## Gravitational Waves from Neutron Stars Mergers

### arXiv:1703.02046

Neutron star merger simulations are extremely computationally challenging. WhiskyTHC requires 6 hours of calculation on 512 cores to simulate one millisecond of evolution of a binary. This is for our standard resolution of 180 meters. Doubling the resolution increases the computational cost by a factor 16. Unfortunately, we know that, during the merger, there are small-scale magnetohydrodynamical instabilities that generate turbulence with typical driving scales of few meters or less. These are scales that are unaccessible to our simulations, even when running on the World's largest supercomputers. How can we model their effect in simulations?

Our approach is to use turbulence models initially developed for weather forecast and other "terrestrial" applications. Indeed, WhiskyTHC is the first, and so far only, code to include an effective, sub-grid scale, treatment of turbulence. This is based on the general-relativistic (GR) extension of the large-eddy simulations (LES) method, which we recently introduced.

For our first GRLES simulations, we adopted the
so-called mixing-length closure of turbulence and we
studied the impact of (sub-grid scale) turbulent mixing
in the evolution of the merger remnant. We found that
turbulence could have a potentially very important role
in the evolution of the binary after contact and might
alter the gravitational-wave and neutrino signals from
the binary. On the other hand, for the most
conservative values of the mixing length parameter
ℓ_{mix}, we found that these effects are minor.
This is very good news for all existing models of the
gravitational-wave emissions from merging neutron star,
which did not include any turbulence model. However,
the final words will have to wait until we will be able
to actually measure ℓ_{mix} by means of more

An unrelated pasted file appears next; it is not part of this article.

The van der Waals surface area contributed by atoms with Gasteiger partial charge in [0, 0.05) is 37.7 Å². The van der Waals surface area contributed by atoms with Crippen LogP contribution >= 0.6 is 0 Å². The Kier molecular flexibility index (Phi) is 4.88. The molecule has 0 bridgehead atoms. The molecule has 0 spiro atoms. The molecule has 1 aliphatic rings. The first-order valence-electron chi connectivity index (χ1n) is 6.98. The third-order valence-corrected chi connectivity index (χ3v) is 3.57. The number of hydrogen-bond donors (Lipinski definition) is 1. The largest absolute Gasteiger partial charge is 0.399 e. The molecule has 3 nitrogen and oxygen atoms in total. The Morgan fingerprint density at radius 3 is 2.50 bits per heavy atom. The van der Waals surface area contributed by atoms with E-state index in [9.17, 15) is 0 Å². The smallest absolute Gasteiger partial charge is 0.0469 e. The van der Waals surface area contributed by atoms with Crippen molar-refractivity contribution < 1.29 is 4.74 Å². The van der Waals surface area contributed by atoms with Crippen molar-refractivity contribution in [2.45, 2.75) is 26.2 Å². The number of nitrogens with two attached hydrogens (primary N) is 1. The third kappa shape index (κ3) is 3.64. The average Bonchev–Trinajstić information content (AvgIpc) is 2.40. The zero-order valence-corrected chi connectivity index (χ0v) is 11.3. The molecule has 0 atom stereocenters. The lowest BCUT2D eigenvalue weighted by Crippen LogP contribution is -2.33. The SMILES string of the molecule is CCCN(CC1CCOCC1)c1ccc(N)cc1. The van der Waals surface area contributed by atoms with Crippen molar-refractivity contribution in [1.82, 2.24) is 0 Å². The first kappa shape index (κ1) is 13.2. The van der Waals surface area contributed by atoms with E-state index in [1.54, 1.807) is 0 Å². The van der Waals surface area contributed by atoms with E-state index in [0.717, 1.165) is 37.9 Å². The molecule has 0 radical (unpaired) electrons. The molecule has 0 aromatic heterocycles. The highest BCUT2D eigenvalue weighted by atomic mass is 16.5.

restricted, but much higher resolution, GRMHD
simulations.

### arXiv:1612.06429

*Gravitational wave
strain and spectra generated during the collision of
two neutron stars modeled with two different nuclear
equations of state. The DD2 equation of state includes
only "normal" nuclear matter, while the BHBΛφ also
includes Λ-hyperons.*

Can we use coming gravitational-waves observations of merging neutron stars to detect the appearance of exotic particles or phase transitions in nuclear matter at several times nuclear density?

The answer to this question is "yes" according to our most recent simulations. The typical outcome of neutron star mergers is the formation of an object, called hypermassive neutron star, which survives only for short time before collapsing to form a black hole. The densities in this remnant can be several times larger than the density in the neutron stars before they collide. Now, we expect that phase transitions or other changes in the nature of matter in the remnant will be the result of the system re-arranging to find a new energy minimum. Where does the energy difference go? In gravitational waves! As a consequence, gravitational waves can be used to confirm or rule out the appearance of exotic states of matter in these extreme conditions.

### arXiv:1603.05726

We recently performed a series of high-resolution simulations of the late inspiral and merger of neutron star binaries using the high-order methods implemented in WhiskyTHC.

We studied the development and saturation of an hydrodynamical instability that has been recently discovered in eccentric neutron star mergers that included neutron star spin by Paschalidis and collaborators. We found that this instability is not restricted to eccentric or spinning neutron star mergers, but that the development of the one-armed spiral instability is a generic outcome of the merger. Furthermore, if detected in gravitational-waves, this instability would help constrain unknown parameters of the equation of state of matter at super-nuclear densities.

*Complete gravitational wave spectrum for an M1
= M2 = 1.35 Msun binary neutron star merger at 10 Mpc
with edge-on orientation. We use the MS1b interaction
model to describe the equation of state of neutron
stars (the "stiff" case above).*

For this study, we constructed hybrid waveforms by combining our numerical-relativity waveforms with state-of-the-art effective-one-body waveforms we generated using a publicly available code. Using these waveforms, we studied the detectability of this instability and of other components of the gravitational-wave signal by ground-based gravitational wave observatories. Unfortunately, we find that the detection of this instability by Advanced LIGO is unlikely, but might be possible for third generation detectors such as the Einstein Telescope.

We released the complete hybrid gravitational waveforms on Zenodo.